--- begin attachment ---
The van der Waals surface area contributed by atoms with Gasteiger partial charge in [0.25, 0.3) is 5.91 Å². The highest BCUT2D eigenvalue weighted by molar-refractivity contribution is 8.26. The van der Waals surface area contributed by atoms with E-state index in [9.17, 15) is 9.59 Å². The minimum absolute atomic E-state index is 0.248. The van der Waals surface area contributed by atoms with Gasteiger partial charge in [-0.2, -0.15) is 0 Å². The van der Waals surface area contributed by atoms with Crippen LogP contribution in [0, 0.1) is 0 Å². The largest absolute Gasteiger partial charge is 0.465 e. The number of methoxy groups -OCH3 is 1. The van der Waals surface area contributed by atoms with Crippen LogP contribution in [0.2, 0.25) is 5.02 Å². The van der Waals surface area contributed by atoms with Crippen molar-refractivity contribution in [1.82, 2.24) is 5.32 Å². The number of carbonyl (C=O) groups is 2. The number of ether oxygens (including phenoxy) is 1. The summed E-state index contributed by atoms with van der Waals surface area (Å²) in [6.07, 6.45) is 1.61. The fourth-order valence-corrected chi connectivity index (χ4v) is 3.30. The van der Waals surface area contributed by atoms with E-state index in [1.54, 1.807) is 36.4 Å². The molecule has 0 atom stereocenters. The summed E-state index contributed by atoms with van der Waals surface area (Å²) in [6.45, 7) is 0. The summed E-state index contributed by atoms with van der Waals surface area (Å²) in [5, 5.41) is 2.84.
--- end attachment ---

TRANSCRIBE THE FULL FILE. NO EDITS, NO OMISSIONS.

The van der Waals surface area contributed by atoms with Gasteiger partial charge in [0.25, 0.3) is 5.91 Å². The highest BCUT2D eigenvalue weighted by molar-refractivity contribution is 8.26. The van der Waals surface area contributed by atoms with E-state index in [9.17, 15) is 9.59 Å². The minimum absolute atomic E-state index is 0.248. The van der Waals surface area contributed by atoms with Gasteiger partial charge in [-0.2, -0.15) is 0 Å². The van der Waals surface area contributed by atoms with Crippen LogP contribution in [0, 0.1) is 0 Å². The largest absolute Gasteiger partial charge is 0.465 e. The number of methoxy groups -OCH3 is 1. The van der Waals surface area contributed by atoms with Crippen LogP contribution in [0.2, 0.25) is 5.02 Å². The van der Waals surface area contributed by atoms with Crippen molar-refractivity contribution in [1.82, 2.24) is 5.32 Å². The number of carbonyl (C=O) groups is 2. The number of ether oxygens (including phenoxy) is 1. The summed E-state index contributed by atoms with van der Waals surface area (Å²) in [6.07, 6.45) is 1.61. The fourth-order valence-corrected chi connectivity index (χ4v) is 3.30. The van der Waals surface area contributed by atoms with E-state index in [1.54, 1.807) is 36.4 Å². The molecule has 0 atom stereocenters. The summed E-state index contributed by atoms with van der Waals surface area (Å²) in [6.45, 7) is 0. The summed E-state index contributed by atoms with van der Waals surface area (Å²) in [5, 5.41) is 2.84.